For some served by UVA Health System the impact has been traumatic and horrific. It's not clear if collections were included in the measures determining her bonus, but extrinsic motivators could have contributed to the last four years of the study period under CEO Sutton-Wallace.  The CEO has a $750,000 annual salary with bonus potential to reach $1 million.

Greed has infected our healthcare system and it is causing real harm to individuals and families.

Friday, September 6, 2019

PEU Pete for President

The Late Show hosted presidential candidate Pete Buttigieg.  The candidate said:

If you start the clock in the early '80s when I was born, that's about the time that alot of things slowed down or stopped in this country from wage growth for most Americans to progress in alot of issues of equity...

Pete was born in the same decade as many private equity underwriters, which donated significant sums to the Buttigieg campaign.

The greed and leverage boys are betting on Buttigieg.  They will make numerous wagers such that their political influence remains outsized. 

Update 10-22-19:  Another media source noticed Pete's corporate bona fides.

Thursday, September 5, 2019

PEU Backed Physician Companies Behind Surprise Medical Billing

KKR's Envision and Blackstone's TeamHealth, huge physician companies, are behind surprise medical bills.   The Hill reported in May:

Patients hate surprise medical bills, but they are very profitable for the private equity owners of companies like EmCare (now called Envision) and TeamHealth. Fixing this problem may be more difficult than the White House imagines.
Legislation to address this significant problem faces stiff opposition.  The Hill reported today:

The surprise billing measure has support from bipartisan committee leaders in both the House and Senate, patient advocates and insurers — and was moving forward quickly before Congress left town for August. It was seen as one of the most promising avenues for lawmakers to target health costs this year.

But those efforts are stalling amid a fierce lobbying blitz and political pressures as the 2020 elections nears.

Doctors groups are running millions of dollars in ads against the effort.
Doctor Patient Unity has spent at least $10 million opposing legislation to reign in surprise medical bills.  The group does not disclose its donors.

TeamHealth's PEU owner Blackstone spent over $12.7 million in soft money (outside spending groups) for the 2018 elections cycle.   Envision's sponsor KKR historically gave more to Republicans, but increased donations to the Blue team during Clinton and Obama's successful Presidential runs.  

Blackstone's Stephen Schwarzman and KKR's Henry Kravis can pick up the phone and reach President Trump and most Congressional representatives.  There is no way the common person is lobbying for surprise medical bills, which only add to America's greatest stressor, money.

If Congress cannot address an opaque healthcare system that allows patients to be gouged then my longtime saying remains true.  Politicians Red and Blue love PEU.

Update 9-11-19:  One meme for not eliminating surprise medical bill gouging has politicians giving empathy to PEU companies that need to pay back their bond/debt obligations.  ""What we've seen (from industry) is, 'First, protect me financially.'"  A Daily Beast story on this issue reveals how widespread the PEU virus is in today's world.

Tuesday, September 3, 2019


Seeking Alpha reported:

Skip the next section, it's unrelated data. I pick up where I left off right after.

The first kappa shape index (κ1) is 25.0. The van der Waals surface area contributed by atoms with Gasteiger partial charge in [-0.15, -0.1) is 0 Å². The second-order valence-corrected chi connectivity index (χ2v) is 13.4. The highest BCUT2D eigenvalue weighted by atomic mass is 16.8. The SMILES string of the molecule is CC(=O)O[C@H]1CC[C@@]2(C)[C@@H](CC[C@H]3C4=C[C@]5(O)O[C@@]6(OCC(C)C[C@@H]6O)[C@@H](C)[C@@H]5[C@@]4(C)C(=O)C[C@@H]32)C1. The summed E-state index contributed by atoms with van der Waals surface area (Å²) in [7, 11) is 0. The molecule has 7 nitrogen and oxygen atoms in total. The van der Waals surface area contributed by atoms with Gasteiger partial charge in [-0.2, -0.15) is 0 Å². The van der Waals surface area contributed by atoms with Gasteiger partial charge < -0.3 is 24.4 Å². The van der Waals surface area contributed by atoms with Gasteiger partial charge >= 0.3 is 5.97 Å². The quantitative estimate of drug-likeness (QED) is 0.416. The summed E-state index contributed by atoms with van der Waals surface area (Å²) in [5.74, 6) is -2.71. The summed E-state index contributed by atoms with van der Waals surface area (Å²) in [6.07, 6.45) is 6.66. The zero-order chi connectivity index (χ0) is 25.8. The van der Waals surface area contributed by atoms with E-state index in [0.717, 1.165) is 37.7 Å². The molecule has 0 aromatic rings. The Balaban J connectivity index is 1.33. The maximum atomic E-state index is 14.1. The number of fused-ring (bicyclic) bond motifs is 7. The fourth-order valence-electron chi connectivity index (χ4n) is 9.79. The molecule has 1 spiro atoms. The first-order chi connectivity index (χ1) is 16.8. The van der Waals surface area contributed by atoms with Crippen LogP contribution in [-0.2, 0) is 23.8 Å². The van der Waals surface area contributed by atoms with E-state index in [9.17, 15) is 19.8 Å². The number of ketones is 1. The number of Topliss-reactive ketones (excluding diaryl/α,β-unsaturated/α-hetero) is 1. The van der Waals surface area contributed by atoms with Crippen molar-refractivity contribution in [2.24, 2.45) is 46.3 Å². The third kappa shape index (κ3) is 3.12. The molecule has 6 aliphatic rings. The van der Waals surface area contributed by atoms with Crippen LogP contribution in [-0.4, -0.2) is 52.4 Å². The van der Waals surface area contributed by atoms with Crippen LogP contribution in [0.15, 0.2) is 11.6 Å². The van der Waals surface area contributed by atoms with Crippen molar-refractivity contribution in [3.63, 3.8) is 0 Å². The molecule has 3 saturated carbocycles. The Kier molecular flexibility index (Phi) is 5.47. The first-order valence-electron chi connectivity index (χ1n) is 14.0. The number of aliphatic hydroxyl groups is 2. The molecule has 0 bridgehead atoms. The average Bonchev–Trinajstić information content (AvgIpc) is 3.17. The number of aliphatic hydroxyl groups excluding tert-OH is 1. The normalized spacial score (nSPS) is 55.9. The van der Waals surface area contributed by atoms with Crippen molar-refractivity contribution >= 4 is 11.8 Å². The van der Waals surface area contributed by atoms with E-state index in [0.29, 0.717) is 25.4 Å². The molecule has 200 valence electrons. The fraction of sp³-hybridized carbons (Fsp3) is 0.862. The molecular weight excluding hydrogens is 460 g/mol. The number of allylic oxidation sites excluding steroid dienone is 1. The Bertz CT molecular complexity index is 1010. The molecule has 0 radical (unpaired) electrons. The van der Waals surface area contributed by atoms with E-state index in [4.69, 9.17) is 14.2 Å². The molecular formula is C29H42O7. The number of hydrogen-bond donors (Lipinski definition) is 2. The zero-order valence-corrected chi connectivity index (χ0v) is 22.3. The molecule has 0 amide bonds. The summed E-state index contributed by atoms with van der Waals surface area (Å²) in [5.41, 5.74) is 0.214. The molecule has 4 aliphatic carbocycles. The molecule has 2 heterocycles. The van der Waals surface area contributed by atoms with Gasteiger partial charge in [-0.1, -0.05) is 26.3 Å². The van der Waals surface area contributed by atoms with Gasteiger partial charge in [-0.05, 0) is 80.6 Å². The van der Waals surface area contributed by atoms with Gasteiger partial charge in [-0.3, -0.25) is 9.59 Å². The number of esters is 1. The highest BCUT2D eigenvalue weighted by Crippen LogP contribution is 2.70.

Carlyle Group agrees to take a majority stake in HireVue, a provider of AI-driven talent assessment and video interviewing solutions.
Hirevue's website describes the company:

HireVue is transforming the way companies discover, hire and develop the best talent by combining the power of video, games and AI for better hiring decisions. The HireVue Assessments and Video Interviewing Platform uses a ground-breaking combination of industrial/organizational science and rigorously tested, predictive artificial intelligence to help customers find and engage higher quality talent, faster.
My healthcare employer used artificial intelligence to predict patient decline.  Our experienced nurses laughed at the number produced by the company's complex algorithm.  Our doctors shook their heads over the need to reduce a patient's myriad of disease processes into a single score and pretend it meant more than the eye of a good nurse or the consensus of a healthcare team.  The company never asked our physicians for any kind of input, even though they had decades of experience.

Human Resources morphed into human neglect as virtually every function was contacted out to a vendor.  HR served executives not employees.  Strategic HR existed to implement the will of our new private equity owners.  They fired critical staff to meet financial targets.  Customer service became abysmal.  Nobody cared, not even our well insulated compliance department.

Video, games and AI will do nothing to hire experienced clinicians.  But it may ensure fans of private equity get ranked higher.

I cannot think of a more evil combination, the merging of algorithms with the greed and leverage boys.  Algorithms blew up Wall Street.  I'm sure they and private equity can make any workplace a living hell.

Update 11-11-19:  Google's healthcare partnership has access to millions of health records and plans to use artificial intelligence to "identify diseases and make predictions aimed at improving outcomes and reducing cost."  How about we reduce costs by not spending a penny on healthcare AI?  I don't want an algorithm deciding what treatment I need or can't get.  The public has seen the driver-less car not recognize a jaywalker and Goldman's Apple credit card employ a sexist algorithm without even know the cardholder's gender.  The Boeing 737 Max shows MCAS system programming can be deadly on a mass scale.